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Could new taxes really make Wales a better place to live?

July 4th 2017

AMs are set to debate the power to introduce new Welsh taxes in plenary today. Nisreen Mansour considers what this might mean for Wales, and what any new tax may look like.

This afternoon, AMs will debate a government motion on considering the case for new taxes in Wales, which proposes that the National Assembly for Wales:

  1. Notes that the Wales Act 2014 allows for the creation of new Welsh taxes.
  2. Recognises that it will be necessary to test this new aspect of the devolution machinery.
  3. Welcomes a wide range of potential ideas for use of this new fiscal possibility in Wales.

While it may be unusual to take such an open approach to a government debate, it might be just what’s needed to stimulate a broader discussion on this topic. There was little mention of it in the parties’ manifestos last year,  and there’s still no obvious front-runner for the first new Welsh tax.

Around two years ago we started a project which looked at the potential of new Welsh taxes. We were met with plenty of questions about whether Wales actually had this power, and poor awareness of the taxes that have been devolved. We hope that this has started to change since we published the project’s final report last June. Of course, a tax won’t always be the right approach – but it is an important policy lever  which could increase corporate accountability and improve people’s lives.

In theory, there are no restrictions on what the new tax could be:

There are many reasons why you might want to tax a particular product or activity. It could simply be about raising revenue, or it could be an attempt to reduce a ‘harm’ of some form by raising the cost of it. For example, we proposed the introduction of a tax on polystyrene packaging in the takeaway food and drink industry. The purpose was to reduce the incentive to purchase polystyrene packaging and give the biodegradable packaging industry a boost, in a similar way to how the carrier bag charge has changed behaviour.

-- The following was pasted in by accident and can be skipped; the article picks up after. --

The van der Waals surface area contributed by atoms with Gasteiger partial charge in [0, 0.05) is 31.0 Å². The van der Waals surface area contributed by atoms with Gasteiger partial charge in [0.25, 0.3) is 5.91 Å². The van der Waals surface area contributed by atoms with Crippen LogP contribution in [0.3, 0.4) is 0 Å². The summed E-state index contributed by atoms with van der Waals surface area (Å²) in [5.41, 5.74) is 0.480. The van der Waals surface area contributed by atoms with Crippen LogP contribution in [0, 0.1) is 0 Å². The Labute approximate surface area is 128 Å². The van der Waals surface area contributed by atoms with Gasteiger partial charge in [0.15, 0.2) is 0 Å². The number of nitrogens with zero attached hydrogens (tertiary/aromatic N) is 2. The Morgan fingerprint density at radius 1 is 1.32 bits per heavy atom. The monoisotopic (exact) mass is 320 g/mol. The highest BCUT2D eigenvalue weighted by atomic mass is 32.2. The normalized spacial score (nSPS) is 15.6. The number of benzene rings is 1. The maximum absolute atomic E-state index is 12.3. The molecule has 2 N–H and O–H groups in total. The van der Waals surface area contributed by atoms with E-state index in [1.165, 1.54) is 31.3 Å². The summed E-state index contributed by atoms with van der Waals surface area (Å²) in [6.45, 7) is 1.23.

But it is not necessarily straightforward, and . In the case of a packaging tax paid by the takeaway shop owner, it is difficult to implement on goods  bought in England or online. If the tax is passed on to the consumer, there is a case for it to be mandatory to offer a non-taxed alternative. And even the language used can come into question, as very few materials can be described as non-recyclable.

But it can’t have a negative impact on HM Treasury receipts:

While the Wales Act 2014 permits the introduction of new Welsh taxes, it does so with strings – lots of strings.  These make it unlikely that any new tax will raise a significant revenue for the Welsh Treasury, and is one of the reasons why our work focussed on how taxes could prevent the harmful behaviour of corporations and individuals instead.

The Command Paper states that any new tax will be assessed against a range of criteria, including the extent to which the new tax:

  • affects UK macro-economic or fiscal policy and/or the single market;
  • complied with EU legislation;
  • increases tax avoidance risks; or creates additional compliance burdens for businesses and/or individuals;
  • is aligned with devolved responsibilities.

So regardless of what new tax you wish to introduce, there will be a number of hurdles to overcome before you can do so – including the approval of the UK Parliament.

No one wants new taxes for the sake of it and, as the amendments to today’s motion highlight, no new taxes should go un-monitored either. But baseless assumptions about  attitudes to tax should not stop this new power being used for good, and so we need to keep this discussion going in Wales if we’re to make best use of it. We’ll be watching the session tomorrow afternoon with great interest, and look forward to hearing the range of views and proposals that this debate certainly needs.

The Bevan Foundation’s work on new Welsh taxes was generously funded by the Joseph Rowntree Charitable Trust. Find out more about it here.

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